The practice of highly placed government officials having their equally highly qualified adult children and relatives serve in responsible and generously salaried executive positions of public trust is far more of the norm than the aberration around the globe.
Where such practice is generally disdained is when the adult children of government leaders are deliberately groomed to replace their parents more in the form and shape of hereditary appointments, such as has been done in Togo, Kenya, Gabon, Equatorial Guinea and Syria.
The list goes on and on and on. Even in constitutional monarchies, such as Britain, Jordan and Saudi Arabia, the system has often been skewed or corrupted to favor the closest kin of sitting monarchs or those recently expired. I never saw any of President Addo Dankwa Akufo-Addo’s most virulent critics whine when Her Royal Majesty, Queen Elizabeth, II, recently named her dauphin, to wit, Prince Charles, as the new Head of the Commonwealth of former British colonies and colonials.
The same critics did not seem to have had any qualms with former President John Agyekum-Kufuor, when shortly after assuming the democratic reins of governance, Mr. Kufuor almost immediately named his immediate younger brother, Dr. Kwame Addo-Kufuor, as his right-hand man and his Defense Minister. There would be other relatives, such as Mr. Ivor Agyeman-Duah, the former President’s nephew and biographer, who would be put on a cabinet-level salary as an auxiliary diplomat in the Ghana High Commission in Great Britain, the United States’ Embassy in Washington, DC, and elsewhere. Then there were, of course, the well-known cases of Mr. Kwadwo Mpiani, a Kufuor relative, who served as the former President’s Executive Chief-of-Staff for all the 8 years that Mr. Kufuor held the democratic reins of governance. Then there were also the executive and cabinet appointments of Messrs. Charles Wereko-Brobby and Alan John Kwadwo Kyerematen, respectively. And, by the way, there is another of the Wereko-Brobbys in the current Akufo-Addo Administration.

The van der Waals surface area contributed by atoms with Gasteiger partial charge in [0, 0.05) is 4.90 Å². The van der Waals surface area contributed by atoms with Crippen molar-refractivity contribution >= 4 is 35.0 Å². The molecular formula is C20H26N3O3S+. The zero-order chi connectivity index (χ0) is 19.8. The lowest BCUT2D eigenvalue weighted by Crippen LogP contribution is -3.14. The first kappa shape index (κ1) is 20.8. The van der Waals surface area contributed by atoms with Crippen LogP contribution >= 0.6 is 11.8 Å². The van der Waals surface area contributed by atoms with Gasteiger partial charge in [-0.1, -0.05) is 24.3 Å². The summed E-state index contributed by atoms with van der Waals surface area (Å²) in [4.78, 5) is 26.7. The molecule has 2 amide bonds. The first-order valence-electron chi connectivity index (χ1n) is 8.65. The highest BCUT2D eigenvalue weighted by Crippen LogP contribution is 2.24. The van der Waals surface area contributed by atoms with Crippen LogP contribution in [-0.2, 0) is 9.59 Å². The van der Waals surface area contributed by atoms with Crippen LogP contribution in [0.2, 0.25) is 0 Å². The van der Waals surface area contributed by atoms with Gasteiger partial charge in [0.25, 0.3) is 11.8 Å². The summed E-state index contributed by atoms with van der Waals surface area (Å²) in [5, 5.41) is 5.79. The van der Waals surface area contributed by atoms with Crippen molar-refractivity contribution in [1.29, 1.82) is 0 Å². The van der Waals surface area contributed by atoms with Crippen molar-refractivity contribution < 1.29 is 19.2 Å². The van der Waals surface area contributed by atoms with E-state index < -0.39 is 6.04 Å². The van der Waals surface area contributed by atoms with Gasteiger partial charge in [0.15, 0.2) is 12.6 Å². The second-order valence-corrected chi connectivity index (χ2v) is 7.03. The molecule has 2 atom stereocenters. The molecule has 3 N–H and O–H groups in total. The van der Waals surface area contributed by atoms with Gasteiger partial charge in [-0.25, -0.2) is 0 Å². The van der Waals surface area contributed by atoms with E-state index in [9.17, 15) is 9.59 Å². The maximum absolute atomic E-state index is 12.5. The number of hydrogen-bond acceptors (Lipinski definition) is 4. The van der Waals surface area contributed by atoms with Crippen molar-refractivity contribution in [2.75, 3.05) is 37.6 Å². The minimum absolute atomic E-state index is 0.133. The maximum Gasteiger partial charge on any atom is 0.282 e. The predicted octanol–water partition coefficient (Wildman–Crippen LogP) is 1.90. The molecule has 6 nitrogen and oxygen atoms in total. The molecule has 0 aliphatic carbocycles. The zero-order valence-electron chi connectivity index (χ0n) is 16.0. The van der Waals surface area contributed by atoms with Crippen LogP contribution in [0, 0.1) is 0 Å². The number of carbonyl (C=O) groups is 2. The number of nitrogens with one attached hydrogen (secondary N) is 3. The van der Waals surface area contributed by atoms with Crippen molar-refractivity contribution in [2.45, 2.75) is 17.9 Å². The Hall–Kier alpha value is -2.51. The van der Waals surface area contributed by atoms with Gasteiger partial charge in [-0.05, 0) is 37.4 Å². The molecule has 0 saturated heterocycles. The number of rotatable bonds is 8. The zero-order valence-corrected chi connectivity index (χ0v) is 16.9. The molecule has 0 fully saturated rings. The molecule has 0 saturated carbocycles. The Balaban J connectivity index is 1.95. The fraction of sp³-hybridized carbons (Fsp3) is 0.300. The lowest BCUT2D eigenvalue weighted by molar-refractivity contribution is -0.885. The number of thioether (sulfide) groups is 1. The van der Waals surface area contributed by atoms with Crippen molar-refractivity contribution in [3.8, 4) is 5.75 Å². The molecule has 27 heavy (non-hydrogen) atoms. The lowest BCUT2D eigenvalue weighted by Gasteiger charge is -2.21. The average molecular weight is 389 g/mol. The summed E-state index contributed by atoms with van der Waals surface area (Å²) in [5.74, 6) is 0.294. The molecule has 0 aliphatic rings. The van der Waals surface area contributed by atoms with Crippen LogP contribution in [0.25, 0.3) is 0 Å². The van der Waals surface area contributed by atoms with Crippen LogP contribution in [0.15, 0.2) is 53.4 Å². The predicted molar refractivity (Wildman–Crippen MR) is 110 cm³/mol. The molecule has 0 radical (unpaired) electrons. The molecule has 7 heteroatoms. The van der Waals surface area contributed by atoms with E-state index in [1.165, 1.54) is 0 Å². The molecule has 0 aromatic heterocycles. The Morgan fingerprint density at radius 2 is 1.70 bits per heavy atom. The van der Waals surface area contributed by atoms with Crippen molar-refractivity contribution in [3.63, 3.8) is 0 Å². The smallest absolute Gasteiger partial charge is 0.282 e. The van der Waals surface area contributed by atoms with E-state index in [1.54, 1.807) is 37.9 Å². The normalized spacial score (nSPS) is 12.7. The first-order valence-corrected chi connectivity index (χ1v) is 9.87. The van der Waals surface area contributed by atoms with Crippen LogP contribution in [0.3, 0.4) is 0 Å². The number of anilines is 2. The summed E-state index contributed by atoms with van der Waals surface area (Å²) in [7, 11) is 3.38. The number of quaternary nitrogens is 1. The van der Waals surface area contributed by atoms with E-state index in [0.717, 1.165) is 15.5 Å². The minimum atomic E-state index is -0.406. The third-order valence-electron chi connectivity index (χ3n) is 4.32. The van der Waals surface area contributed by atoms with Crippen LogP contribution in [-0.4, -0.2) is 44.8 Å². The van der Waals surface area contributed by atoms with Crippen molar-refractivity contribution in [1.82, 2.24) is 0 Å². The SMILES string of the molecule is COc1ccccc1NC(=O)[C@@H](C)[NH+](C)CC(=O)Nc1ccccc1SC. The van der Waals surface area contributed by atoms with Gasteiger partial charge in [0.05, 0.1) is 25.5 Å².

Mister Kyerematen, widely alleged to have been a lame-duck President Kufuor’s favorite political steed in the leadup to the 2008 Presidential Election, or rather the New Patriotic Party’s 2007 Presidential Primary, presently also serves as President Akufo-Addo’s Trade and Industry Minister. What is interesting here is that even those ardent Asante micro-nationalist – they are actually Asante Supremacist – critics of Nana Akufo-Addo appear to find this seemingly quid-pro-quo political arrangement to be perfectly legitimate and even kosher, while in the cases of Finance Minister Kenneth Ofori-Atta, Housing Minister Samuel Atta-Akyea and the Akuffo aunt and niece who, respectively, serve in their more than well-deserved and qualified capacities of Chief Justice and Attorney-General, these same critics would rather have some other Ghanaian citizens serve in those same capacities. And by the way, both Chairman Jerry John Rawlings and the late President John Evans Atta-Mills also had their close relatives, friends and associates play active and major roles in their governments. But, somehow, these same caustic Akufo-Addo critics see absolutely nothing wrong with such “patently nepotistic” appointments.
The situation was perhaps even worse under former President John Dramani Mahama, who initially adamantly refused to vacate his officially assigned Vice-President’s Residence, even after having served as Ghana’s substantive Chief Minister of State for an unprecedented four-and-half years, and who effortlessly and artlessly combined naked tribalism with ethno-regionalism in his cabinet and other political appointments. Somehow, the same critics who do not seem to have found anything amiss or wrong with the political appointments of the relatives of the aforementioned National Democratic Congress’ leaders, plus former President Kufuor, of course, now see everything wrong with the appointments of qualified Akufo-Addo and Osafo-Maafo relatives into positions of public trust. The fact of the matter is that in absolutely every single one of the foregoing cases, another equally qualified, or perhaps even better qualified, Ghanaian citizen who was not known to be the relative of any of these leaders could have been appointed to serve in those capacities into which they had appointed these relatives.
The fact of the matter, as I have had umpteen occasions to highlight, is that political appointments are invariably made on the basis of the input or contribution of the appointees to the electoral and/or political victories of the shot-callers or appointers. They are also based on trust and loyalty, not simply because the critic of any particular President or Head-of-State would rather have somebody else appointed to these veritable taxpayer-underwritten jobs.
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By Kwame Okoampa-Ahoofe, Jr., PhD
English Department, SUNY-Nassau
Garden City, New York